- Alfa Romeo
- Aston Martin
- Land Rover
The ‘Safe the Asterisks’ internet ad is drawing attention to the fact that while Ford does offer a high-mileage 40-mpg highway Fiesta SFE and Chevy has a special 42-mpg highway Cruze Eco, the all-new 2011 Elantra gets 40-mpg on every model. In other words, Hyundai’s fuel economy rating doesn’t come with an asterisk next to it.
What that means is that no matter if you get a GLS base model or top-trim level Limited, regardless of transmission choice, all Elantras will return 40-mpg on the highway. The different, in some cases, can be significant, with the Cruze ECO costing a solid $4,000 more than a base Elantra that comes in at $14,830.
See the ad after the jump:
After providing all the juicy details on the new Elantra last week, Hyundai has now lifted the embargo on the car ahead of its LA Auto Show debut, allowing us to reveal one of the most attractive compact car packages on the planet. And while it does compete in that compact car class, the Elantra, like its rival the Chevy Cruze, is actually classified as a mid-size due to its expansive cabin. In fact, when we had a chance to view the car at an event in Detroit last week, Hyundai Motor America CEO John Krafcik stated that it has an almost identical EPA-rated passenger volume as the Nissan Maxima. (In disbelief, we checked. Its true).
Later this week Hyundai will be previewing its new Elantra model ahead of its LA Auto Show reveal, but the clever folks in Hyundai’s PR department have let slip little bit of the car’s sheetmetal before the unveiling. There’s little new here as we’ve already seen the Elantra not once, not twice, not three times, but at least four times before.
The first rolling shots of the Hyundai Elantra have emerged from Korea, where the car is known as the Hyundai Avante. Rumors have it that the Elantra will be a few inches longer than the upcoming 2011 Ford Focus but put out identical power. The Elantra is also expected to return close to 40 mpg depending on the choice of transmission.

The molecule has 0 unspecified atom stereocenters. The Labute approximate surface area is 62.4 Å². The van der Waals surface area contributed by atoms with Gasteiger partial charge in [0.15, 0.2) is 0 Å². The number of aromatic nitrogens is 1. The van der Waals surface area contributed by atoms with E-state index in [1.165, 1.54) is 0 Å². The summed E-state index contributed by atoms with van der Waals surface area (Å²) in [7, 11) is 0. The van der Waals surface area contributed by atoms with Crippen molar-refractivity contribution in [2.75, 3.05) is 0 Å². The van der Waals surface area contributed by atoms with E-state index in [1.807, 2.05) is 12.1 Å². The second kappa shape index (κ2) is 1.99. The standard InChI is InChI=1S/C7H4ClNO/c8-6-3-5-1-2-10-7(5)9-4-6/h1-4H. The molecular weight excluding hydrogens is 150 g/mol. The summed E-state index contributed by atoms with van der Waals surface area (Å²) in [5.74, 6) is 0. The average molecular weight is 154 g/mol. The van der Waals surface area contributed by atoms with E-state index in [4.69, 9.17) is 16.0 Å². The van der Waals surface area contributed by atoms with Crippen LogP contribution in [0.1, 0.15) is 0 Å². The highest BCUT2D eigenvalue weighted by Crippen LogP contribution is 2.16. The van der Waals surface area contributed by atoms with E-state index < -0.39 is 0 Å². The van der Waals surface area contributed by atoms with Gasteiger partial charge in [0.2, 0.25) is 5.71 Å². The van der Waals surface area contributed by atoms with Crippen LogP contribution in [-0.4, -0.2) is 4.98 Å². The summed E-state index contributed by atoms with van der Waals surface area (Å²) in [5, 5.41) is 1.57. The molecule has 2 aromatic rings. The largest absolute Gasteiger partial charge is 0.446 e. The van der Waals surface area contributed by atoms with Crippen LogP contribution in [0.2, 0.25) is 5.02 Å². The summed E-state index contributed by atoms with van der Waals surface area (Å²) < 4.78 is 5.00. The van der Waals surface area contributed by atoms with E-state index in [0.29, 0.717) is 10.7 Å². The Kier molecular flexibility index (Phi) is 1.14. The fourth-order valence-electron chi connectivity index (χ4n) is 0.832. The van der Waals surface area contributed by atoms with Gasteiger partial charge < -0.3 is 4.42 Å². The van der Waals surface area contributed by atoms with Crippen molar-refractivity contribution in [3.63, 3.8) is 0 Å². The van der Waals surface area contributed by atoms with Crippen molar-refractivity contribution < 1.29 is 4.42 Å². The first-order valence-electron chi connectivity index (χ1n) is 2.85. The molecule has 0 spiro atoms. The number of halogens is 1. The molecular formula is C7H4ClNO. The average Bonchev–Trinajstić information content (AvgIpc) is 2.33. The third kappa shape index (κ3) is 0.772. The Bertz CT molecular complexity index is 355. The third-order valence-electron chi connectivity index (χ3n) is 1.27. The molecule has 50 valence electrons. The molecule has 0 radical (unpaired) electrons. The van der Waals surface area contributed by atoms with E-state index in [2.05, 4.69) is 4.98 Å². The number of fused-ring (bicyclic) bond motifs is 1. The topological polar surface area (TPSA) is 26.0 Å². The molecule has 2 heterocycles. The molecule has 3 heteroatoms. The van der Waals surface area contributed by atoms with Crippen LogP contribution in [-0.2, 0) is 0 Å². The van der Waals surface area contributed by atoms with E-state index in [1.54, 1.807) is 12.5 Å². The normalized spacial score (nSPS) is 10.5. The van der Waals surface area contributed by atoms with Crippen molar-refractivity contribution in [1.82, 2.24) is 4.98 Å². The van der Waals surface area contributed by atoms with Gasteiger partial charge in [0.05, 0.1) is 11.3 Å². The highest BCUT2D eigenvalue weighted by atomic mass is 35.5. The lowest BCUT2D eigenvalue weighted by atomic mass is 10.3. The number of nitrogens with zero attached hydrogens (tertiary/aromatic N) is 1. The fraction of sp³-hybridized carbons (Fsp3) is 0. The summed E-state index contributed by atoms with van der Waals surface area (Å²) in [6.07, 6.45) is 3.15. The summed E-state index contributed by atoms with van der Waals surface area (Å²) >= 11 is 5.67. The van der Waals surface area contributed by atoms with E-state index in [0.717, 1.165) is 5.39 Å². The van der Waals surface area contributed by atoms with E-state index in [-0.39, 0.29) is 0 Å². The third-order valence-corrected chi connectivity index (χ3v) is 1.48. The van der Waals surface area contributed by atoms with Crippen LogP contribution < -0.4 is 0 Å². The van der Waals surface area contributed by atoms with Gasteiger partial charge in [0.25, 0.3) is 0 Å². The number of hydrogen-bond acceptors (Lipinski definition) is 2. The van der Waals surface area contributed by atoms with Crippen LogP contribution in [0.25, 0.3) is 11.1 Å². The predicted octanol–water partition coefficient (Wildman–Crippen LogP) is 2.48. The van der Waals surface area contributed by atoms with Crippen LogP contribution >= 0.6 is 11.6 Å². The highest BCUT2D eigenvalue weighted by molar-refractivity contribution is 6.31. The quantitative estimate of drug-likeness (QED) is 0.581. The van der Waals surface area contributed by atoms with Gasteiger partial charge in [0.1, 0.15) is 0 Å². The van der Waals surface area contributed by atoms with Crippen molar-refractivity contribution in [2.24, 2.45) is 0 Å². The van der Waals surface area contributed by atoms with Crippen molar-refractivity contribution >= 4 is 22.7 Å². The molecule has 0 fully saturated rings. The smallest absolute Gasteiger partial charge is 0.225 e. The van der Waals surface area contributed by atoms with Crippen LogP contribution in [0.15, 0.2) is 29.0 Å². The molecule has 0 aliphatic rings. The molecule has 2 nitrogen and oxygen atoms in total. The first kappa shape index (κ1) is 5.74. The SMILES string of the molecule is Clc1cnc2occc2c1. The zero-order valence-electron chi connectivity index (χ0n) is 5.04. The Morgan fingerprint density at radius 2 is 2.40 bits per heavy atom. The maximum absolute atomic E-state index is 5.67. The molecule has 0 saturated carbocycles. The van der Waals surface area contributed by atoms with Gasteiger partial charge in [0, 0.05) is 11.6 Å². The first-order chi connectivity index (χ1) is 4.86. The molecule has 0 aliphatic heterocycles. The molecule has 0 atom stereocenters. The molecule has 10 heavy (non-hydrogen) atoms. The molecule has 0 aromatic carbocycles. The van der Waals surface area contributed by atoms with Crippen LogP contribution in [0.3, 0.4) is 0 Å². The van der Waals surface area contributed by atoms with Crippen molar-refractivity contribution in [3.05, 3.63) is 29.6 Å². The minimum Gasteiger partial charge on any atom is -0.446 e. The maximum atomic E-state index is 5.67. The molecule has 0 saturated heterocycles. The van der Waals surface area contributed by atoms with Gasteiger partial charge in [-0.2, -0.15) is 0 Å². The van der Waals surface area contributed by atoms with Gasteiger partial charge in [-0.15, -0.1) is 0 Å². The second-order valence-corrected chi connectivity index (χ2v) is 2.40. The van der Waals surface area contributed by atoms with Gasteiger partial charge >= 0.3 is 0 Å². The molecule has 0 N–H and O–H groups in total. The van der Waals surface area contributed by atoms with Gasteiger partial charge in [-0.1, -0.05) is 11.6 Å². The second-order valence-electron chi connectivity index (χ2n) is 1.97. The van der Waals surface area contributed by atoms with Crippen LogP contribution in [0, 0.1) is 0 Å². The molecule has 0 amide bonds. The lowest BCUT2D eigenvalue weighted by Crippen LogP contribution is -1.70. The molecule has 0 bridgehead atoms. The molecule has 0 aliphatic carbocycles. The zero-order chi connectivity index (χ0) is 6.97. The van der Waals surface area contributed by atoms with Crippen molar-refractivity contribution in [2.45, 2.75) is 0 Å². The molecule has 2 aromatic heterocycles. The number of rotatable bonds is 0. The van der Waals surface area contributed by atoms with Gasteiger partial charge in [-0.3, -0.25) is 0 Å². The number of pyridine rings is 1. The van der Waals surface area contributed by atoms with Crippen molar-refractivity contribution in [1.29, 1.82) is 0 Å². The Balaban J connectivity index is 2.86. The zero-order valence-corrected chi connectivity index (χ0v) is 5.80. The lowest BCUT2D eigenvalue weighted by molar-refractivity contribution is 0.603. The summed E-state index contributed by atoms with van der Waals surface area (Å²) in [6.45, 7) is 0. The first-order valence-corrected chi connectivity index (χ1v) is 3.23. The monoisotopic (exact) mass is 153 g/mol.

Like most Hyundai designs, the Elantra is slick looking but also a derivative pastiche of other elements. For buyers in this category, the cabin seems to matter more, and the Elantra is expected to deliver on that front.
Hit the jump to watch the video of the 2011 Hyundai Elantra
We already brought you the design mockups of the all new Hyundai Elantra, so here are some pictures of the real thing, driving on the road. With a direct injection 1.6L 4-cylinder making 138 horsepower, the Elantra’s interesting styling and efficient powerplant should make it a competitive alternative to the usual Civic and Corolla.
Several weeks ago Hyundai gave us a look at the all-new 2011 Elantra when it unveiled the new car in South Korea badges as the Avante sedan. But when it debuted at the Busan Motor Show, we only got a look at the car’s exterior. Now, for the first time, we have a single snap-shot of the Avante’s interior – and we don’t expect much to change when it arrives here.
Along with a the Equus luxury flagship, as well as the Sonata Turbo and Hybrid models, Hyundai is set to refresh its lineup with several small cars in the near future. We’ve already heard plenty about the upcoming CRX-styled Veloster, which is set to get a direct-injection 1.6-liter 4-cylinder that makes roughly 140-hp while getting 40-mpg, but what about the rest of Hyundai’s compact and sub-compact models?
Having just introduced the new Accent/Verna at the Beijing Auto Show last week, Hyundai has now unveiled the 2011 Elantra at the Busan Auto Show in South Korea. Called the Avante in its home-market of Korea, it certainly takes after the styling of the new 2011 Sonata, which works well to give a sporty and sophisticated look to the compact sedan, which in past iterations never was very handsome.